I honestly don't think this is something we should be scared of. Now I am imagining myself looking back at this interview and thinking, 'Oh gosh,' was I ever wrong? I just think that we have control over our future in radio. Radio's biggest strength is the live, human connection. I am in no way an A.I. expert, but anything you may fear as competition can be used as an opportunity to learn and grow. We can learn from A.I. and use it as a tool instead of fighting it and allowing it to be the downfall of our industry. Could it help speed up our prep time? Sure! As a listener, will you form a deep personal connection with an A.I. host? Well, I sure hope not!
DC:   You need to have multi-skills to be relevant in today's radio workplace.  What are your specialty skills, and which of these skills are vital to your development?
The more technically useful you are, the more likely you are to keep your job.  So, having a strong understanding of social media is important. But, I find what has been most vital to my development is what I do outside of work.  Being active in the live music scene allows me to run the Band of the Month program comfortably.  Having a background in acting and singing means I get called to voice and sing on ads daily. Being active in menstrual equity gives the station podcast and community content. The more I dive deeper into my hobbies, like boxing and petting my cats, the more stories I have to pull from and the more the listener has to relate to. When my focus was only on radio and what I did at the station, I felt like prep was a constant struggle. An added bonus is that focusing on life outside of work has done wonders for my mental health!
DC: What are the key things you do to prepare for your radio show each day?
Other than our basic prep, my cohost Pol Plastino and I pre-produce a daily unique intro for our show. It is usually a theatre of the mind comedy piece that gives you a sense of the day. We give ourselves a quick deadline of 30mins to write, record and produce the intro. Pol is a wizard at production. That tight timeline can be great for comedy eg. SNL, Late Night, and South Park. Sometimes we stumble upon gold, and sometimes you just have to crank it out because it has to air in 2 mins. The tight deadline also gets our adrenaline pumping and focuses us before the show.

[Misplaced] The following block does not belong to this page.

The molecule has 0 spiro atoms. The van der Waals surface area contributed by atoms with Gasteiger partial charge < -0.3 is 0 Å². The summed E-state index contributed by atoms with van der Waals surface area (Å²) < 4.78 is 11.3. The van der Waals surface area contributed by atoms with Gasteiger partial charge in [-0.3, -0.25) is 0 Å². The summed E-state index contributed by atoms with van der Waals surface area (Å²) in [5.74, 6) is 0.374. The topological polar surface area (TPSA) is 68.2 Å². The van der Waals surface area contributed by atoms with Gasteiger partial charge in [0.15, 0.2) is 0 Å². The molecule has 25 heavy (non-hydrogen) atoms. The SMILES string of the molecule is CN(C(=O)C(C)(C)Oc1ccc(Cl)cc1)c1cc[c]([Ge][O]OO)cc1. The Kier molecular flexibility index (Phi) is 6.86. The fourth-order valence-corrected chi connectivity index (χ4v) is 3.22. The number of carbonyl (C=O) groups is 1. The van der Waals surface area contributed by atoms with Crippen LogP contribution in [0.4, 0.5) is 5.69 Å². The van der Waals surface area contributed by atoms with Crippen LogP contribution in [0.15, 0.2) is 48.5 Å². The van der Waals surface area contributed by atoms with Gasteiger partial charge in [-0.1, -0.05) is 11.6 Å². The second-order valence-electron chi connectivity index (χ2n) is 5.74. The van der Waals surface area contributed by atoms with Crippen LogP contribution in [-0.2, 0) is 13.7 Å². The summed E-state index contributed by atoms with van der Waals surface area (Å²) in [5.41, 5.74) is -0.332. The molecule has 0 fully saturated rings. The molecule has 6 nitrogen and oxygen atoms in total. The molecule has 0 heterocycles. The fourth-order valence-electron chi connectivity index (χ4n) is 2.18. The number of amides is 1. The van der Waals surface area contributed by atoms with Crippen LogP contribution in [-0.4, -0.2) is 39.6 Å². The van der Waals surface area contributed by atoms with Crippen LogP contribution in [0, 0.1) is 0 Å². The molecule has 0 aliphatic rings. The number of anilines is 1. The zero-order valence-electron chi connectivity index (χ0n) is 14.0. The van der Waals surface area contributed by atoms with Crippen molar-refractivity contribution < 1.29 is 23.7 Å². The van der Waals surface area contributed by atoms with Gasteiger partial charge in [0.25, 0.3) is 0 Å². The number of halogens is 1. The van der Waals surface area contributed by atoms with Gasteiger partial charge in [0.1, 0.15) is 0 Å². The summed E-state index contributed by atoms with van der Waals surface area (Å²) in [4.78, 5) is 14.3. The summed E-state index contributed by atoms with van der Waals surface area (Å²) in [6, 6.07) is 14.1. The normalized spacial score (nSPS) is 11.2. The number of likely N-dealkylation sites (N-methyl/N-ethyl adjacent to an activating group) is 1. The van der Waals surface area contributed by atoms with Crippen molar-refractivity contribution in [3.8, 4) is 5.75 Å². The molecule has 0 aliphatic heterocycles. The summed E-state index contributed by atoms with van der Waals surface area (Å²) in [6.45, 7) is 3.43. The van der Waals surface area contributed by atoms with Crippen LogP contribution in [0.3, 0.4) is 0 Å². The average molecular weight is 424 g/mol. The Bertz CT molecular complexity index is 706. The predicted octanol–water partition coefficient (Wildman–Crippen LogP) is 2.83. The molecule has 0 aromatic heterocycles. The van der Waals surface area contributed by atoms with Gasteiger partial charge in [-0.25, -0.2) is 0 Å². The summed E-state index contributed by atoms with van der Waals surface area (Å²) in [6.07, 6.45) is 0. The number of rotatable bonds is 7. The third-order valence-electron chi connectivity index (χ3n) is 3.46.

Prep is different for everyone. I work best when I am over-prepared and have a security blanket (anxiety, lol). While my cohost works best on the fly. We have found a prep method that I guess you could call "planned spontaneity". We have a security blanket, but we allow ourselves room to improvise and receive gems and energy from the listener. The listener often has no idea what's going to happen next, and sometimes we don't either. You can find gems in those moments, but you have to trust yourself and your co-host. 
DC:  What social media platforms do you use to achieve better two-way connections with your audience?
Instagram seems to be the most effective for our show. Our like-minded people and target demo often spend their time there. TikTok is something we want to spend more time on; we need to get those younger friends to discover how fun radio is! I guess we are joining Threads now too.
DC:  How important is texting in your radio outreach?
So important! On average, we see around 200 texts per show per day. Responding to each text is also so important; it adds to the magic that initially drew me to radio. People are more comfortable texting than calling these days, which is a shame because a phone call makes for such great content. Tip: call back a listener if they text in a nugget.
DC:  What are your goals and ambitions in radio and beyond?

I know it would make sense to have a goal of working in a larger market, but I am obsessed with Victoria and see myself living here for a long time (if I can afford it, haha). Pattison Media has been so great in providing us with opportunities to grow within the company, and I plan on continuing to explore avenues in management with them. As for on-air, my next main goal would be to host the morning show. Outside of the station, I would love to host more info sessions and industry nights to help local musicians break into Canadian radio, hold more boxing events and classes for women, non-binary, and trans folks to feel more comfortable in the sport,  and finally put together an at-home studio so I can lean into voice over and re-launch The Rag: Period Podcast!


Courtesy of Vertigo Live